Pic of the week by Andrew Sweigart

Sporting events would appear to be a potential goldmine for Street Hunting. Obviously, one factor that makes them great is that there is so many people there. For example, the venue where I took this shot is Camden Yards in Baltimore, home of Major League Baseball’s Baltimore Orioles and it boasts a capacity of almost 46,000 people. Even on a slow day, say with only one-third of that amount of people attending, that’s a lot of humans, and potential subjects, concentrated in one spot. Also, all those people are funneling into just a few entrances, usually just two or three. One would think that setting up camp or walking about one of the entrances would be akin to shooting fish in a barrel. However, it’s not as easy as it seems. Being that most of the folks attending are there to support a “local” team, they’re wearing the team’s colors. They’re sporting replica jerseys and caps. Essentially, a lot of the folks look the same! So, even though there’s a large quantity of people, it takes a keen eye to pick out memorable subjects, expressions or gestures in a sea of like-looking people.

Psychedelica - Pic of the week


This is a photograph that has been shot with a SONY NEX-6 with the SEL20F28 lens, in Rethymno, Crete, Greece.

In the summer of 2014 I did a really cool photo gig for a theatre. It was the first time I had ever done anything like that and I enjoyed the experience immensely. It really helped me unleash my creativity in a way similar to Street Photography but not exactly like it. What do I mean? Well Theatre photography is like shooting in the streets, especially if you have never watched the show before, but it is without the stress of photographing strangers. Composition opportunities are the same, in a more controlled environment, but with the unpredictability of the human behaviour, expressions, movements. Even though there are similarities with Street Photography it is more relaxing and feels a bit different. But hey, you must be thinking why am I rambling on about Theatre Photography on a Street Photography blog! This is why.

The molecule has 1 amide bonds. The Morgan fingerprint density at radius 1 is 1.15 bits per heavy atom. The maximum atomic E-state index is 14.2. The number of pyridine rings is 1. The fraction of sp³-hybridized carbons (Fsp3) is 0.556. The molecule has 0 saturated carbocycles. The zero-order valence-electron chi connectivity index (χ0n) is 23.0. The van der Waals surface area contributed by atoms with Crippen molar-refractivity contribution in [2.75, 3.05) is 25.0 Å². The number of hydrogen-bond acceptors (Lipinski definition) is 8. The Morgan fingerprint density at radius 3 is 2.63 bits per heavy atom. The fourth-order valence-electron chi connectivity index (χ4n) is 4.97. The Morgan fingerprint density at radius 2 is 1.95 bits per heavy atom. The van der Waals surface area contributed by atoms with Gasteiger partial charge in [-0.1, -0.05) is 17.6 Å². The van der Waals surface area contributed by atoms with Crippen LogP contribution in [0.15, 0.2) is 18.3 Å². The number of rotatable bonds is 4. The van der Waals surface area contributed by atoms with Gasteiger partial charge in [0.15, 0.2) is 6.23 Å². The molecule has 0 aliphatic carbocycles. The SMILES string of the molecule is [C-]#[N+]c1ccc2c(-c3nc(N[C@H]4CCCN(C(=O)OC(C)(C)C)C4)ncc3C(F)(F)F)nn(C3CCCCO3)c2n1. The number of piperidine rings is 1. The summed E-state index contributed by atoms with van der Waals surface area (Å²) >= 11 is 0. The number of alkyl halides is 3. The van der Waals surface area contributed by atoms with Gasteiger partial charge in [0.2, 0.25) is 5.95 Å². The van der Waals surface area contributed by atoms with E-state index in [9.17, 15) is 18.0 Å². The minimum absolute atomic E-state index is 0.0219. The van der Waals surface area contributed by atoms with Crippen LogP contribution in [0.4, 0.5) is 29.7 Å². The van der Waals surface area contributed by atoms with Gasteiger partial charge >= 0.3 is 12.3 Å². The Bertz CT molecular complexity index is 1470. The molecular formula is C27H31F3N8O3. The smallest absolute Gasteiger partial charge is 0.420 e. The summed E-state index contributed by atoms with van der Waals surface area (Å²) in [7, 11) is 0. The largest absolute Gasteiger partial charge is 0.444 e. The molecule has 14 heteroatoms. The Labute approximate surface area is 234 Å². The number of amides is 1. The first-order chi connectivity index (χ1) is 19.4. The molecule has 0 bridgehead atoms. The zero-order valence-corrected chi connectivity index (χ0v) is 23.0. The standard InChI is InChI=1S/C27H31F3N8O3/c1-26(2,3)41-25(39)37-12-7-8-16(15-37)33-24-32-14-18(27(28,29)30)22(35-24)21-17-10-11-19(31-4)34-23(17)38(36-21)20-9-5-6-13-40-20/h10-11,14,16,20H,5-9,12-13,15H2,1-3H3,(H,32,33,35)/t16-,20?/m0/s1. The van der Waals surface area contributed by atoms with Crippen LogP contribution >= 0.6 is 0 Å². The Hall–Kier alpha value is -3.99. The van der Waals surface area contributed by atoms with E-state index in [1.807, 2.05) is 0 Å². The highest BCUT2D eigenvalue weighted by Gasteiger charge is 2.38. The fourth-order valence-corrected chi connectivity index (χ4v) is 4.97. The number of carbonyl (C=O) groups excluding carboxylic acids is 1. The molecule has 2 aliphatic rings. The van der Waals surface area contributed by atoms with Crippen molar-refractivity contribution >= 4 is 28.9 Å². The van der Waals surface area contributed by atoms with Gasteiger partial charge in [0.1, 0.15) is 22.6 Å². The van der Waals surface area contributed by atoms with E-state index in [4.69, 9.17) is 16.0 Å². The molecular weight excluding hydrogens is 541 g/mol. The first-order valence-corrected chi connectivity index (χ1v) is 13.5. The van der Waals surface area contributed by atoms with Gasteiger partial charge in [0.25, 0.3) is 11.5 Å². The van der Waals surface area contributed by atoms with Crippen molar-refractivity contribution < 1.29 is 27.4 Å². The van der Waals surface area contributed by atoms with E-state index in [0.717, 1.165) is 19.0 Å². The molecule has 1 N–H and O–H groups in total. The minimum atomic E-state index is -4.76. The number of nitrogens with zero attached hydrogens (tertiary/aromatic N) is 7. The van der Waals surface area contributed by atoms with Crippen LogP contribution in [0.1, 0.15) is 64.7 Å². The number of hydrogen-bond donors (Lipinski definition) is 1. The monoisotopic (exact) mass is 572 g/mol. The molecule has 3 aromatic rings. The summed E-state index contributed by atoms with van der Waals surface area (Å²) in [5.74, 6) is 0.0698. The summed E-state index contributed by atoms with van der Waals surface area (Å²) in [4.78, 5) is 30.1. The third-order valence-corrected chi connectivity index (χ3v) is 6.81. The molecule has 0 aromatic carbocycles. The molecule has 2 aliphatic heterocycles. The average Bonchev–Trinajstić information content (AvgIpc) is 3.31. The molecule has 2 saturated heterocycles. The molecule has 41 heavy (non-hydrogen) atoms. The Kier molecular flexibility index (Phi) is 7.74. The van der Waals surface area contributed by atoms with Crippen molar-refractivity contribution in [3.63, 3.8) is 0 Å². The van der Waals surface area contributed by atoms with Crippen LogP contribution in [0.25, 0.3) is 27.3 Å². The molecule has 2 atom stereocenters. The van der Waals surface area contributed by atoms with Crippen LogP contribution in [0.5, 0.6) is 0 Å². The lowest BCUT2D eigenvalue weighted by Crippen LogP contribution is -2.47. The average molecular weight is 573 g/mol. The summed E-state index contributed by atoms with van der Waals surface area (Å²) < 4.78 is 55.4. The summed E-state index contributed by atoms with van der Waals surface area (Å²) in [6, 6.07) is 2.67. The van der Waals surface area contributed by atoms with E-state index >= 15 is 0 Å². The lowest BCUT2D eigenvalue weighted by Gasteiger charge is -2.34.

This photo was taken in Rethymno, Crete, Greece with a Canon 6D and a Canon 70-200mm f/4 L lens.

With street photography it’s important to push yourself out of your comfort zone and try something new sometimes. A good way to do this with photography is to try experimenting with shooting with different gear and working within the ‘limitations’ and restrictions this gear can bring. I use quotation marks around ‘limitations’ because you can see from the gear details above that it wasn’t like I was using a Holga or a pinhole camera or something, but I wasn’t using a gear combination traditionally suited to street photography either.

When I shot this photo back in March I was feeling a bit annoyed that the telephoto lens I’d managed to pick up for a great deal back at the start of the year had been sitting relatively unused in my cupboard for a while. I’d actually bought a telephoto with a view to being able to land some sports and wedding photography gigs but none had materialised, and I felt guilty that the lens was being neglected. So, in the absence of any sports events or weddings to gatecrash, I thought I’d challenge myself by using a 70-200 lens for street photography.